Main Street Employers Briefing 

The Parity for Main Street Employers coalition and the S Corporation Association hosted a Hill lunch on October 24th, 2019. The briefing focused on the pass-through sector and how it has fared under tax reform.  Speakers included Senator Steve Daines (MT), Marty Sullivan with Tax Analysts, Bob Carroll with EY, David Winston with the Winston Group, Brian Reardon of S-Corp, and Chris Smith with PMSE.

Click here to see a replay and additional analysis.

Main Street Hill Briefing

The Parity for Main Street Employers coalition and the S Corporation Association will host a Hill lunch briefing at noon on October 24th in the Kennedy Caucus Room (SR-325).

The briefing is open to Hill staff and tax professionals, and will focus on the pass-through sector and how it has fared under tax reform. Speakers include Senator Steve Daines (MT), Marty Sullivan with Tax Analysts, Bob Carroll with EY, and David Winston with the Winston Group. Box lunches will be provided.

You can see the official event flyer here. To RSVP, please contact us at admin@s-corp.org.

Tax Day Message from Main Street Employers

For Tax Day, Parity for Main Street Employers Executive Director Chris Smith’s has an opinion piece in The Hill addressing recent calls for tax increases and highlighting the introduction of The Main Street Tax Certainty Act of 2019 to make the 20 percent pass through deduction permanent.  As the piece argues:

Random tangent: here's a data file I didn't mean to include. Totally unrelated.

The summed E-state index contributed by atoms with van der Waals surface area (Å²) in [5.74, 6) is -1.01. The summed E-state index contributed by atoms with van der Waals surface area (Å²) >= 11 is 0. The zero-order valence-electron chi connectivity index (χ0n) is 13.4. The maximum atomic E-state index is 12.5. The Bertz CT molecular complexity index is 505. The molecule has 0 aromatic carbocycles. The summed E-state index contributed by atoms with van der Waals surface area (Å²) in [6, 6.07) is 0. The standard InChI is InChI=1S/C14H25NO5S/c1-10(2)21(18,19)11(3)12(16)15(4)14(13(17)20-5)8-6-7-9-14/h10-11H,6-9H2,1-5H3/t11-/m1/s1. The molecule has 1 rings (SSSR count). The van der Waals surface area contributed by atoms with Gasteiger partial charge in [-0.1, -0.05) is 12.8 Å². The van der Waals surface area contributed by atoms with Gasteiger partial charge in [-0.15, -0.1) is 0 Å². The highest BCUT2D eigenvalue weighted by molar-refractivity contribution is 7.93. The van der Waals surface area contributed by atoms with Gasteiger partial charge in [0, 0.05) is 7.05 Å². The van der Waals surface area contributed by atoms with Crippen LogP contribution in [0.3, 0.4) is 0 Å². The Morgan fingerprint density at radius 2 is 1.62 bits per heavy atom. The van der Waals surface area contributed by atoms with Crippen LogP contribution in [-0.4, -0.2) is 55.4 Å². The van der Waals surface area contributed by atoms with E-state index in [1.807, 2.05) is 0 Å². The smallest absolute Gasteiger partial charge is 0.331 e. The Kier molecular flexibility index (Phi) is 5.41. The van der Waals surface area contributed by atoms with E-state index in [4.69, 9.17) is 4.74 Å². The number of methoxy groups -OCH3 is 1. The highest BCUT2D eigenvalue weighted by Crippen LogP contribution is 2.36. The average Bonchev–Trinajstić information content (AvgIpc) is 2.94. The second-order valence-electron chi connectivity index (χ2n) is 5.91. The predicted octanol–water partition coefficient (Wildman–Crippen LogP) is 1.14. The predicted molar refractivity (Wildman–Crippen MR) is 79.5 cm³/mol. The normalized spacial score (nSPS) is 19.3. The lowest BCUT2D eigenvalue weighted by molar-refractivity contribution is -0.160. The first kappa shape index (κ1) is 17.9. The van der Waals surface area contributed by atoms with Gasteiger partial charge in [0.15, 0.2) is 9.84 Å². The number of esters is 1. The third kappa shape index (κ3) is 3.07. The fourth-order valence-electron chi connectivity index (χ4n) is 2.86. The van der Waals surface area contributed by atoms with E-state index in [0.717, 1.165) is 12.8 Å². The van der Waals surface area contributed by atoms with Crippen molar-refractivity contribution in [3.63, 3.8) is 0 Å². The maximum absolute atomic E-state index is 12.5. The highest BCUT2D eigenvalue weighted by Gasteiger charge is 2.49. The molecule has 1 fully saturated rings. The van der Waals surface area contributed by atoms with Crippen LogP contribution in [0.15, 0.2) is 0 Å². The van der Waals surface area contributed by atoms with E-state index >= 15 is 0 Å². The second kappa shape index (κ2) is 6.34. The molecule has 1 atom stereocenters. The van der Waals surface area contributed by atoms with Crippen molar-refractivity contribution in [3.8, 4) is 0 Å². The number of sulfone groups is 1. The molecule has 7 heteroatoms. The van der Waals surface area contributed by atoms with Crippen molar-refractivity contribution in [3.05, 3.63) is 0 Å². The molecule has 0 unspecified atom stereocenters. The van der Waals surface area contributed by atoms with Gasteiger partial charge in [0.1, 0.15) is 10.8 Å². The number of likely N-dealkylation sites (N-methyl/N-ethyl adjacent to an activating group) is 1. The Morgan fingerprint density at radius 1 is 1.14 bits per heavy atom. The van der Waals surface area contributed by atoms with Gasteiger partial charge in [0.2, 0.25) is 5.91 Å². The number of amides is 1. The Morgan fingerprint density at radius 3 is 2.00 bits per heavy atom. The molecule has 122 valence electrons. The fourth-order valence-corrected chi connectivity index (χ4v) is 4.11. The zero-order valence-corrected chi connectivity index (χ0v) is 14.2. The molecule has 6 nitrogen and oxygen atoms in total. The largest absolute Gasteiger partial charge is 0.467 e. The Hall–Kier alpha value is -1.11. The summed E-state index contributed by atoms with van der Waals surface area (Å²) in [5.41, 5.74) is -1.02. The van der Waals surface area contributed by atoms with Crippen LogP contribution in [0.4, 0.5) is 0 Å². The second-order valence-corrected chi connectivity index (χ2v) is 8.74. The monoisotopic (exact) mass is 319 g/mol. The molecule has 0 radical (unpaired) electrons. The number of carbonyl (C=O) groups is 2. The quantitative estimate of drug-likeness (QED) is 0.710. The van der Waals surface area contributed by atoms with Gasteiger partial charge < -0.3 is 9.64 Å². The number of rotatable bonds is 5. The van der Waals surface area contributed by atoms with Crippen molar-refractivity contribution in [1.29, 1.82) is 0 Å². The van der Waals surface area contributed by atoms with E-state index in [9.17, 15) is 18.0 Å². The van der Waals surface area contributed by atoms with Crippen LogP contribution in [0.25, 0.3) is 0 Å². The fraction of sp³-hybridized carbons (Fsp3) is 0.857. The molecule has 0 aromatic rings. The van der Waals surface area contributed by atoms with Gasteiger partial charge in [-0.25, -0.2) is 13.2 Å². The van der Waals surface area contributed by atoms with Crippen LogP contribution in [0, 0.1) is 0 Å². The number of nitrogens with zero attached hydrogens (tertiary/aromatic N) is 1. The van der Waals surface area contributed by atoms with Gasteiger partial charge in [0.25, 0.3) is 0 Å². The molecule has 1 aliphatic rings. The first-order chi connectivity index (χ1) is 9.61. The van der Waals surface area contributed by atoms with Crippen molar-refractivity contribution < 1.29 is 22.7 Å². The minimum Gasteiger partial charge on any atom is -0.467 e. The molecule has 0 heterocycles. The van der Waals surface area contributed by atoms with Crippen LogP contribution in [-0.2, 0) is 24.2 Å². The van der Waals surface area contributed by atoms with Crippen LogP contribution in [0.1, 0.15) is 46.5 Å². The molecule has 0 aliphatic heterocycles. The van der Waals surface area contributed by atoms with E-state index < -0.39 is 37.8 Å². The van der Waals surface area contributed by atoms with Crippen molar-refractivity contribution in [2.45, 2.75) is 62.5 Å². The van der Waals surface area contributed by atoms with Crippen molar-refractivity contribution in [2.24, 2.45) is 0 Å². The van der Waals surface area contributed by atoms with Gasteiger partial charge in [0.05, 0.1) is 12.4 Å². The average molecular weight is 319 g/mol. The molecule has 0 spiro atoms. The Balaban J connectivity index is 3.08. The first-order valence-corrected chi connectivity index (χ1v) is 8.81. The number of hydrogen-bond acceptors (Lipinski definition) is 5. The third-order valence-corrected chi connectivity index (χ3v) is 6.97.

“Tax reform is just over a year old, yet already there are calls to discard it and raise taxes on incomes, estates, capital gains, accumulated wealth, and even financial transactions. It is a veritable tax hike bidding war that overlooks the harm these policies would impose on jobs and wages. The tax code should encourage hard work and success rather than punish it.

“That is why more than a hundred business groups are joining together this week in support of the Main Street Tax Certainty Act of 2019. Sponsored by Representatives Jason Smith and Henry Cuellar, along with Senator Steve Daines, this critical bipartisan legislation would make permanent the 20 percent pass through deduction enacted as part of tax reform…